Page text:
Facebook didn’t label posts by leading climate change deniers, report says

Feb 23 (Reuters) – Facebook did not add tags to half of posts pushing content from leading climate change deniers, analysis by the Center for Countering Digital Hate shows.

The research, released Wednesday, also follows news that lawyers for Facebook whistleblower Frances Haugen filed a new complaint with the U.S. Securities and Exchange Commission earlier this month, claiming the company misled investors about its efforts to combat climate change and misinformation about COVID-19.

Facebook, now known as Meta Platforms (FB.O), has long come under scrutiny for spreading false information on its platforms. The company said last year, it would add information tags to some climate change messages, to direct users to its new climate science information hub.

Join now for FREE unlimited access to Reuters.com

Register

The UK-based Center for Countering Digital Hate (CCDH), in a report last November, identified a list of 10 digital publishers whose posts it said accounted for around 69% of Facebook’s interactions with denial posts. climate, nicknamed the “Ten toxic.”

This week, the CCDH said that in an analysis of 184 posts pushing articles containing climate denial content from these publishers, 50.5% of the posts lacked information tags.

The CCHR said it analyzed posts published between May 2021 and January 2022, after Meta announced that its labeling feature had been rolled out to a number of countries, including the United States.

“During the period of this report, we had not fully rolled out our labeling program, which most likely impacted results,” Meta spokesman Kevin McAlister said. Meta said the initial phase of its tagging effort only targeted posts seen by a small subset of users.

However, between December 20 and January 20, five of the 12 messages analyzed by the CCDH had no wording.

Meta said he fights misinformation about climate change by “connecting people to reliable information in many languages ​​from leading organizations through our climate science center” and also working with fact checkers. (including Reuters) to assess the veracity of content and label and reduce its circulation accordingly.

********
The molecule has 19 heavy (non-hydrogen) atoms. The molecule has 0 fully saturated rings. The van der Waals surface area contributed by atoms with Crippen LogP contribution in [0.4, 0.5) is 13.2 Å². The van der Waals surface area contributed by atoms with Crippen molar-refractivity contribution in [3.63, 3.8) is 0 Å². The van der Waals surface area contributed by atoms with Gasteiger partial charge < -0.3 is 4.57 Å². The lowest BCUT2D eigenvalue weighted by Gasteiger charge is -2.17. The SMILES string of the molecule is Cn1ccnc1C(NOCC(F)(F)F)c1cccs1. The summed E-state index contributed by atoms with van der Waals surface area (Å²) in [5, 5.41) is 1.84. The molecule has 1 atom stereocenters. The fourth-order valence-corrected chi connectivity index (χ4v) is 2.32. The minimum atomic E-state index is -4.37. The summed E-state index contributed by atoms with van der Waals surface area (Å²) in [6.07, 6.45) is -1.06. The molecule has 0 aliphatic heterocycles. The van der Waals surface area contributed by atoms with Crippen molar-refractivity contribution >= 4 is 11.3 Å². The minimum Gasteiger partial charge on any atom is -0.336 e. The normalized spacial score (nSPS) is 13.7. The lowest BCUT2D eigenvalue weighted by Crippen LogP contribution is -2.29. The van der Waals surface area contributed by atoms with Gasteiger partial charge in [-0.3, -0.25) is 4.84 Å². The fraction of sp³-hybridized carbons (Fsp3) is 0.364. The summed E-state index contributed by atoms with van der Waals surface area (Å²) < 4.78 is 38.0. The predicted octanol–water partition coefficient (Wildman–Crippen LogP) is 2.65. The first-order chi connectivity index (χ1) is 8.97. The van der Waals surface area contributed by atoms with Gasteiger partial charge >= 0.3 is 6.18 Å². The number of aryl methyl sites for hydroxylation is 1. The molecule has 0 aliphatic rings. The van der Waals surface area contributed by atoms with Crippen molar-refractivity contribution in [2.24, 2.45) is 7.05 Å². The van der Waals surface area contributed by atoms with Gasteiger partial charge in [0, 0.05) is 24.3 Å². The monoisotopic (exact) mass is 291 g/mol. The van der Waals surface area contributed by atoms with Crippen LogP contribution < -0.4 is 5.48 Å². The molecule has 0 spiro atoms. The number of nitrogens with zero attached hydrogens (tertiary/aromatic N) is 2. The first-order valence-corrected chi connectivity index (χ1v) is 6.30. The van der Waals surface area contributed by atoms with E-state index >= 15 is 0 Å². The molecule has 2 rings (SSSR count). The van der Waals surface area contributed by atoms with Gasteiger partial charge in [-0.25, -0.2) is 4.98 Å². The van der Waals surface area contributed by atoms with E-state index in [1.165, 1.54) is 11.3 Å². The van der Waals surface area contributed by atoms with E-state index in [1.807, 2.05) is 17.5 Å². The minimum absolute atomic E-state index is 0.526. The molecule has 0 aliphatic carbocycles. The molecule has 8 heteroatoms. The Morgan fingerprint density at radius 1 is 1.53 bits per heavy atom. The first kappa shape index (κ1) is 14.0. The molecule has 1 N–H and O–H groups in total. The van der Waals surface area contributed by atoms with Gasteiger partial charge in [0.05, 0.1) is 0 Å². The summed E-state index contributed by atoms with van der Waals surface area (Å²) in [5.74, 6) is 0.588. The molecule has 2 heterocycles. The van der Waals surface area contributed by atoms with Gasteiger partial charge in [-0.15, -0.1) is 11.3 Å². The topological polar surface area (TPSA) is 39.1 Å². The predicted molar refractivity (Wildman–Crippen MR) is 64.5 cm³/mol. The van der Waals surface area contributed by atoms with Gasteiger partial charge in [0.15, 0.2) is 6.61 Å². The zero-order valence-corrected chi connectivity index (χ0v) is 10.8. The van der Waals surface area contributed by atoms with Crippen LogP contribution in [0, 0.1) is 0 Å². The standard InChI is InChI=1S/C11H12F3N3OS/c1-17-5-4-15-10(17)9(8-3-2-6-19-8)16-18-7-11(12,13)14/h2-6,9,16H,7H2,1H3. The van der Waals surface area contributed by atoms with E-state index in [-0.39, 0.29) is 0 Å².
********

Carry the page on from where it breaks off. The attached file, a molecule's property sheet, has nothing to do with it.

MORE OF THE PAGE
An example of an unlabeled post highlighted by CCHR was a NewsBusters article that referred to “climate alarmist propaganda.” NewsBusters did not immediately respond to requests for comment.

“Meta continues to pretend they care about climate change, but they have failed to stop misinformation about climate change from being spread on their platform,” said CCHR chief executive Imran Ahmed. , in a press release.

The CCDH also said it wants Meta to release data on the effectiveness of its labels.

A new SEC complaint filed by Whistleblower Aid, first reported by The Washington Post, recently alleged that Facebook misled investors about its work to combat climate misinformation.

He cited leaked discussions on Facebook’s internal message board that said awareness of its Climate Science Information Center was “very low” for users in Western markets or that questioned the transparency of decisions about misinformation. on climate change. He also referenced leaked discussions that showed staff arguing over how the company should handle climate misinformation and flagging “prominent” instances of it on the platform. Read more

“There is no one-size-fits-all solution to stopping the spread of misinformation, but we are committed to creating new tools and policies to combat it,” Meta spokesperson McAlister said in a statement.

Join now for FREE unlimited access to Reuters.com

Register

Reporting by Elizabeth Culliford in New York; Editing by Lisa Shumaker

Our standards: The Thomson Reuters Trust Principles.

Comments are closed.